Now that the election is over it is time for a bit of reflection.
Logistics behind the operation of this site mean this article is
not a who won what and why; rather we’ll be looking at why a
number of the smaller parties seem to have punched above
their weight, and some possible reasons for their ‘popularity’.
It wasn’t easy getting into the nerve centre of the LNP – the
secret place where talking points, election strategies and day
to day tactics are brainstormed by the Coalition’s eggheads in
the dead of night – but eventually, more by good luck than
good management, I found myself in the inner sanctum.
We all have memories of a child bawling its eyes out after being
clobbered by another kid. We also have memories of the offender’s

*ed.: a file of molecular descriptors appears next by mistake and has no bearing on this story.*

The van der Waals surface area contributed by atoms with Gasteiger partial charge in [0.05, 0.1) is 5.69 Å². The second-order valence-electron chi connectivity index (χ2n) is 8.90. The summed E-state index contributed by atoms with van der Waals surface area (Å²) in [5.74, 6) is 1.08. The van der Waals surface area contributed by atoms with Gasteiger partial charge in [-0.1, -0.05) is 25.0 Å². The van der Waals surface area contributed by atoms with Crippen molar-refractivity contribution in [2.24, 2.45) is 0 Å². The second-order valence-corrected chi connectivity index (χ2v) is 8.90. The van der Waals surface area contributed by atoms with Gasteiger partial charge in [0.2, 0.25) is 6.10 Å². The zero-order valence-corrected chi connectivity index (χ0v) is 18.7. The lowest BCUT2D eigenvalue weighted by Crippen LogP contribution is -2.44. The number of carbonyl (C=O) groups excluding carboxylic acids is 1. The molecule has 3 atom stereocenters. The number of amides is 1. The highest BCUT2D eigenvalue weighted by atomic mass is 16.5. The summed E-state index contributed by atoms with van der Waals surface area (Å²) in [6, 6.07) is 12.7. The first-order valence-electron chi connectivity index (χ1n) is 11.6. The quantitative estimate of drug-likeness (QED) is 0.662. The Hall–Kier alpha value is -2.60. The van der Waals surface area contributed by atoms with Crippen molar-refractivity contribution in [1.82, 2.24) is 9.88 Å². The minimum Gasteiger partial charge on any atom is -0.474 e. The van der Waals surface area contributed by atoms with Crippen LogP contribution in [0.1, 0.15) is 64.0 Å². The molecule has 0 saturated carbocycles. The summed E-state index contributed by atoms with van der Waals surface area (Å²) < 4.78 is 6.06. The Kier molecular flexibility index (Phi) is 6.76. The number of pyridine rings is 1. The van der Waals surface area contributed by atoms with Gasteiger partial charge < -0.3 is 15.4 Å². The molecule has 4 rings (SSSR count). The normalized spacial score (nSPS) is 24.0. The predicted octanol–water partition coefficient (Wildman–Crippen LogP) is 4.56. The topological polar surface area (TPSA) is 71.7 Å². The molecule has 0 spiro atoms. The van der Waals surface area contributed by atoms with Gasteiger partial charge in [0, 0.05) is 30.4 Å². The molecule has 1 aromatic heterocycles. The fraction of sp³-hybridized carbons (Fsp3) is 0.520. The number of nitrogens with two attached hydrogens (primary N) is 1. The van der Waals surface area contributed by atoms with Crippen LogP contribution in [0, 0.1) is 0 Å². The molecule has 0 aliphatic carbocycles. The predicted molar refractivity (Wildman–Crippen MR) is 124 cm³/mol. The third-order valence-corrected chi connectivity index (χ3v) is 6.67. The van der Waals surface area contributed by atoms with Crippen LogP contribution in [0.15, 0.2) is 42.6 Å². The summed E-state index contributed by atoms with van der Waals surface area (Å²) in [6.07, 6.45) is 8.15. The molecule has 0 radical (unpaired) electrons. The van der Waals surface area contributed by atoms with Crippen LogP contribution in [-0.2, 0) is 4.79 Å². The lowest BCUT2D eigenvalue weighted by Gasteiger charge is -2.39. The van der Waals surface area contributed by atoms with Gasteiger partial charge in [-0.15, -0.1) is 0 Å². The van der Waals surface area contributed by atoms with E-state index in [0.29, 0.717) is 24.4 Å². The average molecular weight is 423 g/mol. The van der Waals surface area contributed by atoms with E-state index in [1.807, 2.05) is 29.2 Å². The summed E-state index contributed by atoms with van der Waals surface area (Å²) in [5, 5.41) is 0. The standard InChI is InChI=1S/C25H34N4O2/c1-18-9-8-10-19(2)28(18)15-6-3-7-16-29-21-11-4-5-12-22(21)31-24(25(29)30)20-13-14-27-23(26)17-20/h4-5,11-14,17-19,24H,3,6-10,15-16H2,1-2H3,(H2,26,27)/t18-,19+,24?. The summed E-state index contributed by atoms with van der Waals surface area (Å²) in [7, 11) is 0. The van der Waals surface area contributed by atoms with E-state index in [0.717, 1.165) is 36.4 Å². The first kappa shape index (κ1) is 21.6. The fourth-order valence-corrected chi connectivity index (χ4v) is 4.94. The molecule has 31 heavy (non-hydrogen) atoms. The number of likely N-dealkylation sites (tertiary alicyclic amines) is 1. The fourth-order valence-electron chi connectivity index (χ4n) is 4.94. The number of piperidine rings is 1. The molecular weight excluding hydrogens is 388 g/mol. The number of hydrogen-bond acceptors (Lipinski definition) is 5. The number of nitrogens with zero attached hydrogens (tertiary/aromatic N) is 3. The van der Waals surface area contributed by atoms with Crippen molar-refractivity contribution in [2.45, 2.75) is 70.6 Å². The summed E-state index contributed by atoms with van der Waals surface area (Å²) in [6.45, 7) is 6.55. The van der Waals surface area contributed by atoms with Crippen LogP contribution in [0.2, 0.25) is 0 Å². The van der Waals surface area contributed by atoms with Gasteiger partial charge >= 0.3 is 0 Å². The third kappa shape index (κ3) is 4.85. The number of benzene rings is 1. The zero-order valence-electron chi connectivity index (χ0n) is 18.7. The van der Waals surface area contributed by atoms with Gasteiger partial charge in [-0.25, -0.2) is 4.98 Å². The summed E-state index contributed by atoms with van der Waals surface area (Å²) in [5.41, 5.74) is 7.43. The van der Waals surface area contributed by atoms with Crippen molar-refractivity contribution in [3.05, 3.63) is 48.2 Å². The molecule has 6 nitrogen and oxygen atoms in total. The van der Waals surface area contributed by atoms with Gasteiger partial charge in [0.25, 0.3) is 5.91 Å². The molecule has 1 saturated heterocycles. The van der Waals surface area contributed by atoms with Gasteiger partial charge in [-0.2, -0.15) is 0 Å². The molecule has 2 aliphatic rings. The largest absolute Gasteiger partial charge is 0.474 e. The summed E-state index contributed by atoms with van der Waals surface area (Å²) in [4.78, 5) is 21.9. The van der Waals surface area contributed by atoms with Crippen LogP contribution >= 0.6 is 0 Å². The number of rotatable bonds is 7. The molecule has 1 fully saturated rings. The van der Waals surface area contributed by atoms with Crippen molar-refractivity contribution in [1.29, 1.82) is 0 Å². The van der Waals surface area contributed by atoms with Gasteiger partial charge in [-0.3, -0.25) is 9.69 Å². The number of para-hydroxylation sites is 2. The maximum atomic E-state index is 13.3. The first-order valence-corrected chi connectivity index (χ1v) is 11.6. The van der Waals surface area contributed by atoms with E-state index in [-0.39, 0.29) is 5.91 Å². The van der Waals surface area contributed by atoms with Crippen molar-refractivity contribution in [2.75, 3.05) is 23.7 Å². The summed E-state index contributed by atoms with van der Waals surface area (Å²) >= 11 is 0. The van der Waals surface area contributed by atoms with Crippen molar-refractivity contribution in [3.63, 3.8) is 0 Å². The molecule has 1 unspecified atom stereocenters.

customary excuse: ‘He hit me first!’. We tend to label such behaviour as
‘kids stuff’. But how many of you expected grown-up politicians to ape them?
Enjoying the election coverage? Essentially it is the day to day analysis
of the political leaders of this country racking up the kilometres to appear
in ‘strategic’ locations, with nodding sycophants behind them answering the
same or similar questions as they did yesterday to the same tired and bored journalists.
I was motivated to write my last piece: 'Will they ever learn?' after viewing the first
Question Time of the recent sitting of the House of Representatives. Some our most
senior politicians, immediately after showing that they were capable of courtesy and
decent discourse, went on to display offensively aggressive behaviour towards each
other, all in the full glare of the cameras, knowing that the world would see them as they were.
In 2016, we published 36 Faceless men, comparing the ‘need’
for Australian political parties to have an absolute majority when
forming a government versus the preferred outcome in other countries
where a coalition of political parties have to work together to form a government.